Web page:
Compare any two graphics cards:
GeForce 8800 GT 256MB vs GeForce GTX 650
IntroThe GeForce 8800 GT 256MB makes use of a 65 nm design. nVidia has clocked the core speed at 600 MHz. The GDDR3 RAM runs at a frequency of 700 MHz on this particular card. It features 112 SPUs as well as 56 Texture Address Units and 16 ROPs.
Compare all of that to the GeForce GTX 650, which uses a 28 nm design. nVidia has set the core frequency at 1058 MHz. The GDDR5 RAM runs at a speed of 1250 MHz on this specific model. It features 384 SPUs as well as 32 Texture Address Units and 16 Rasterization Operator Units.
(No game benchmarks for this combination yet.)
Power Usage and Theoretical Benchmarks
Power Consumption (Max TDP)
In theory, the GeForce GTX 650 will be 79% quicker than the GeForce 8800 GT 256MB in general, because of its greater bandwidth. (explain)
Texel RateThe GeForce GTX 650 is a little bit (approximately 1%) better at AF than the GeForce 8800 GT 256MB. (explain)
Pixel RateThe GeForce GTX 650 is much (about 76%) faster with regards to AA than the GeForce 8800 GT 256MB, and also will be capable of handling higher screen resolutions more effectively. (explain)
Please note that the above 'benchmarks' are all just theoretical - the results were calculated based on the card's specifications, and real-world performance may (and probably will) vary at least a bit.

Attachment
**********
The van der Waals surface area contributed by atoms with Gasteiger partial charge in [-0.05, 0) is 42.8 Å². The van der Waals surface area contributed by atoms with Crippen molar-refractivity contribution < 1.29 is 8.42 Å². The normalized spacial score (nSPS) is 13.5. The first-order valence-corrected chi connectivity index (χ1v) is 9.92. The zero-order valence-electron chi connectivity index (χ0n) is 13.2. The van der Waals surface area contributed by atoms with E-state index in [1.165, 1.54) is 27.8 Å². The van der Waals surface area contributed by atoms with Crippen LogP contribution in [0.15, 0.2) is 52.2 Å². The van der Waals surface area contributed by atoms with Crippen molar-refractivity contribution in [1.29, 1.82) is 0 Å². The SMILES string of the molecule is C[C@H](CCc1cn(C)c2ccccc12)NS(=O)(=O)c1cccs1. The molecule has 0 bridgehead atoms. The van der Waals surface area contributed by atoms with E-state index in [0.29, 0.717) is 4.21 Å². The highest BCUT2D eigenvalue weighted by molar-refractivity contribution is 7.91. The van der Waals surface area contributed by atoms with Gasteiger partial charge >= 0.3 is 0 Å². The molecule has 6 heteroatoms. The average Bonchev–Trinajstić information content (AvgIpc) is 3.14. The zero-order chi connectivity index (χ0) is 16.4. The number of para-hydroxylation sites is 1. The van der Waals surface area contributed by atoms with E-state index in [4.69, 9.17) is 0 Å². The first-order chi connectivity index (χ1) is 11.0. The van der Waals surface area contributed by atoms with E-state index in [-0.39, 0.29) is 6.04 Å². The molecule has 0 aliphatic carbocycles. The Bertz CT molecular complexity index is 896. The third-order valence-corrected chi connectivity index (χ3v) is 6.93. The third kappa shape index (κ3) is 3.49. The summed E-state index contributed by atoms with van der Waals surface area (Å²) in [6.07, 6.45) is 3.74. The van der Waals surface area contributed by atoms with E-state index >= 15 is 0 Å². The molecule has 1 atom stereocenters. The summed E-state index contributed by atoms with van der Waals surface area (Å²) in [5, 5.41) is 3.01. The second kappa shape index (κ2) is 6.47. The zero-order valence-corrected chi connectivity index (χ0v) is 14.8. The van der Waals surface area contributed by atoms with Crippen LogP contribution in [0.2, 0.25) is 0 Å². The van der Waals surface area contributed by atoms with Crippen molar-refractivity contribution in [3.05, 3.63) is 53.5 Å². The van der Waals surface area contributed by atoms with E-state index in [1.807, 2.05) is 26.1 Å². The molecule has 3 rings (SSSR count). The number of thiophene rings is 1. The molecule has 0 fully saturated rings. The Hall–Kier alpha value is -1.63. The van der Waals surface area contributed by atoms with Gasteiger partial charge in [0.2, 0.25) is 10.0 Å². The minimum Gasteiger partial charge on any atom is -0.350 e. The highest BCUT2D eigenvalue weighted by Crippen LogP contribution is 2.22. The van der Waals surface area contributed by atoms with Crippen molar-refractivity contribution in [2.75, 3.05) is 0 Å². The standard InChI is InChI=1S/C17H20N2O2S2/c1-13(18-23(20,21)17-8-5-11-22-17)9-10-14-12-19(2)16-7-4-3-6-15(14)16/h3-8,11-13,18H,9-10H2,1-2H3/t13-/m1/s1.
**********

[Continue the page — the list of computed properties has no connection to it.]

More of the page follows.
Please note that the price comparisons are based on search keywords - sometimes it might show cards with very similar names that are not exactly the same as the one chosen in the comparison. We do try to filter out the wrong results as best we can, though.
Memory Bandwidth: Bandwidth is the maximum amount of data (counted in megabytes per second) that can be transferred across the external memory interface in a second. It's calculated by multiplying the bus width by its memory clock speed. If it uses DDR memory, the result should be multiplied by 2 once again. If DDR5, multiply by 4 instead. The better the bandwidth is, the better the card will be in general. It especially helps with AA, HDR and high resolutions.
Texel Rate: Texel rate is the maximum amount of texture map elements (texels) that are processed per second. This is calculated by multiplying the total amount of texture units by the core clock speed of the chip. The better this number, the better the card will be at handling texture filtering (anisotropic filtering - AF). It is measured in millions of texels per second.
Pixel Rate: Pixel rate is the maximum number of pixels that the graphics chip can possibly record to the local memory in one second - measured in millions of pixels per second. Pixel rate is worked out by multiplying the number of Raster Operations Pipelines by the the core clock speed. ROPs (Raster Operations Pipelines - also called Render Output Units) are responsible for drawing the pixels (image) on the screen. The actual pixel fill rate is also dependant on quite a few other factors, especially the memory bandwidth - the lower the bandwidth is, the lower the ability to reach the max fill rate.